May 1, 2019
Gabriel Weinstein

Using Google Maps to Gain A New Understanding of the Holocaust

This week we will observe Yom Hashoah, Holocaust Remembrance Day. Every Yom Hashoah, I think of the six millions lives that perished in the Holocaust, including my great-grandparents. My maternal grandparents were both Holocaust survivors. Since they died in 2016 and 2017, I have thought of them even more on Yom Hashoah.

For Yom Hashoah this year, I decided to use Google Maps to tell my grandparents’ story of surviving the Shoah. Before this project I had never plotted their routes of imprisonment, escape, and ultimately freedom. When I put all the points on a map, I looked at their stories through a new prism. I gained a deeper understanding of my grandmother and great-grandmother’s international pursuit of security. I saw for the first time how relatively close the labor camps where my grandfather was a prisoner were to each other. These places were only a few hundred miles from where he grew up.

Mapping these stories is especially important today. We are living in another era of mass migration and displacement. Through mapping my grandparents’ story, I was able to understand that immigration is never straight forward. It is filled with detours, pit stops and dangerous journeys. I also learned that things we deem unconscionable can and do happen, close to our most cherished places of security.

Using maps to tell stories is a technique that can be used to teach about the Shoah and other episodes of genocide and displacement. Plotting survivors’ and victims’ stories can help students visualize and connect with the Shoah in a way that reading a text or a movie cannot. Seeing a journey of displacement forces students to directly consider the impact  antisemitism, xenophobia, and racism have on citizens and societies.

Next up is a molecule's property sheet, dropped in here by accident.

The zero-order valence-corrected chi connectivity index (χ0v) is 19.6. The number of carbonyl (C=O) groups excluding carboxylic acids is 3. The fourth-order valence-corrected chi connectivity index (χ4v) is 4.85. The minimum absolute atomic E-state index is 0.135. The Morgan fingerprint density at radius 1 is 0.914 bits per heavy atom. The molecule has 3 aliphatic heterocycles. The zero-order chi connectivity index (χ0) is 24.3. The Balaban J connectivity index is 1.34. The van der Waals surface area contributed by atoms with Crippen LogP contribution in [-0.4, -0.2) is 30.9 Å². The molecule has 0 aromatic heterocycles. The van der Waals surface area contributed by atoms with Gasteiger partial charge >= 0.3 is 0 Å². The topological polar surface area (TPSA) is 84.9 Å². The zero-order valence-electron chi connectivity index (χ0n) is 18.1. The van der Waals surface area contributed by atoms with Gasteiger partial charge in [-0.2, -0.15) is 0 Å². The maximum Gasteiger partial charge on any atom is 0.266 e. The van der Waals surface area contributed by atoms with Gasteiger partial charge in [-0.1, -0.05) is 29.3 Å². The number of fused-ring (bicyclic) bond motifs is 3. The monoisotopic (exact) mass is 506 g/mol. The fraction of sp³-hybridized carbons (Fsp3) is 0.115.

In addition to including geographic landmarks on the map, I embedded historical documents about my grandparents where possible. I obtained these documents through trips to archives in Europe and document requests from the United States Holocaust Memorial Museum. By interacting with the artifacts and the maps like these, my hope is that students will develop a deeper connection to the subject of the Shoah and individuals affected by genocide and displacement.

If you are interested in learning more about how to use Google Maps in your classroom visit the following websites:

I hope that seeing my grandparents’ journey will help students gain a new understanding of the Shoah. May the memories of the victims and survivors of the Holocaust forever be a blessing.

Gabriel Weinstein is a Project Manager, Digital Content and Communications for DigitalJLearning and The Jewish Education Project. 

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